If there is one thing that is increasingly missing nowadays in metropolitan housing is space. Every cm/inch is precious considering the costly price of getting a flat in Rome, New York, London or Paris.

Woman reading inside a box bed – Jacob Vrel, 1660 circa

Above: public domain picture

The difficulties when it comes to furnish a space in a functional yet aesthetically pleasing manner are well known. It maybe come across as odd but a creative hint might come from the ancient times, more specifically from the Middle Ages, when it wasn’t a rare event that numerous families would cohabitate altogether within one or two rooms.

what could be better than a box bed, or lit-clos for the French, in order to get some coziness as well as warmth?

Thee French Lit clos of the 18° century

Above: picture by Wolfgang Sauber shared via Wikimedia Commons – licence CC BY-SA 3.0

The lit clos was a widespread piece of furniture in North-West, especially in Brittany, some part of Great Britain and Holland.

Traditional inside of a Breton house with lit clos

Above: picture by Moreau.henri shared via Wikimedia Commons – licence CC BY-SA 4.0

When we look at those “caged beds” with our current mindset, the layout might provoke a claustrophobic reaction, but when the lit clos is inserted in the historical context where it was originated from it is possible to recognise the many benefits that owning one would offer.

French Lit Clos with cradle by its side– 1650

Above: picture by MOREAU Henri shared via Wikimedia Commons – licence CC BY-SA 4.0

The most obvious one is the saved up space: in a certain way, a box bed would function as a tiny bedroom, by occupying a limited amount of space yet preserving some privacy to the people who would sleep within its structure.

Box Bed from Holland

Above: picture by Quistnix shared via Wikimedia Commons – licence CC BY-SA 2.5

Another important factor not to forget is the human warmth: sleeping inside an enclosed space would certainly offer an advantage in terms of warming up, in a period where houses were generally cold and moist.

Wardrobe and Lit Clos in Brittany

Above: picture shared Wikimedia Commons – licence CC BY-SA 3.0

This was not all though; according to other opinions, the lit clos were a preventive method against wolves attacks in isolated houses in the countryside. Children and adults could supposedly be spared from being eaten while asleep.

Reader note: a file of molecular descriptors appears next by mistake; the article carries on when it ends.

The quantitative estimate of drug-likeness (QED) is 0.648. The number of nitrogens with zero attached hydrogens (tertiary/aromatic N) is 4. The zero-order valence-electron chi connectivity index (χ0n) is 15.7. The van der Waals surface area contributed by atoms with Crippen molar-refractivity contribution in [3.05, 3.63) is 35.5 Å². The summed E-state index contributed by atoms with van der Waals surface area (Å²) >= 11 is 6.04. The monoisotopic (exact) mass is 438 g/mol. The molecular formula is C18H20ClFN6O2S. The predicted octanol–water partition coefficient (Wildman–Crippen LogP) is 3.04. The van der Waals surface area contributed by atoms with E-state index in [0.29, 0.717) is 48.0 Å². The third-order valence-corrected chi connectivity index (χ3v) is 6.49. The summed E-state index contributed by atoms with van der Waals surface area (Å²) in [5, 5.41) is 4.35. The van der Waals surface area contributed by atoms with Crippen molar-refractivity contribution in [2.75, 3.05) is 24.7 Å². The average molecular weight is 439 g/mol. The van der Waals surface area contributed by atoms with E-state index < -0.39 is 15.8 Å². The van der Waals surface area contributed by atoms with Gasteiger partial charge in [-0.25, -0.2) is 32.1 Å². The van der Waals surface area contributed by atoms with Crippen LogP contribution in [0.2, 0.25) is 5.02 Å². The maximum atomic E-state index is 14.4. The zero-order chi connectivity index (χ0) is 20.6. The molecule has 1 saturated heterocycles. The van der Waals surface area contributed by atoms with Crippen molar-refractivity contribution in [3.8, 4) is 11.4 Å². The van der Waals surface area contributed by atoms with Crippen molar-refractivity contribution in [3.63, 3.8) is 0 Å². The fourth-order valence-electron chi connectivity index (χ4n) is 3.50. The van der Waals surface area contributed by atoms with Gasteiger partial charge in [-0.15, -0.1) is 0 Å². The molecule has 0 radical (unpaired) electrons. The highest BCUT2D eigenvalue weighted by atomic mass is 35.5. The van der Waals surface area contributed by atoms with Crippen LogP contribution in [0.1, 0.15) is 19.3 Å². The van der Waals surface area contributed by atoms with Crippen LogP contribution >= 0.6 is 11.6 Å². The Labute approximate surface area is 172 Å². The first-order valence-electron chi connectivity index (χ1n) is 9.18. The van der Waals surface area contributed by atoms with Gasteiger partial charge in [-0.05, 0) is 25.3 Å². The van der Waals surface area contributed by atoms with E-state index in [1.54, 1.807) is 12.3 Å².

Lit-Clos in the Museum of Cap Sizun, Brittany

Above: picture by Moreau.henri shared via Wikimedia Commons – licence CC BY-SA 4.0

The box bed was lifted from the ground, in order to fight off cold and moist, and it usually had a bench at its feet which would allow the access to the little space. The area could be shut both by a wooden door or a fabric-made curtains.

Dutch scene by Pieter de Hooch – 1658 circa

Above: public domain picture

The trend of the box beds did not last little time; contrarily the phenomenon carried on from the late Middle Ages all the way to all the 19th century too. In Brittany, in the country houses this type of bed was commonly employed up until the 20th century as well, often considered as a precious piece of furniture in solid wood sculpted and decorated, sometimes with 2 floors.

Above: picture of a 2 floors type of box bed shared via  Pinterest – public domain

With the invention of heating, the purpose of the box beds slowly disappeared from the houses of Northern Europe.

Modern Swedish interior

Above: image shared via Entrance – public domain

The concept of the peculiar bed might come back though, although in different shapes and sizes, as a result of the attempt of dealing with the tight houses of the modern dwellings. Two famous Breton designers thought about this too: Ronan and Erwan Bouroullec suggested a Lit-Clos inspired by the tradition of their land yet revised to fit the aesthetic standards of the 21st century.

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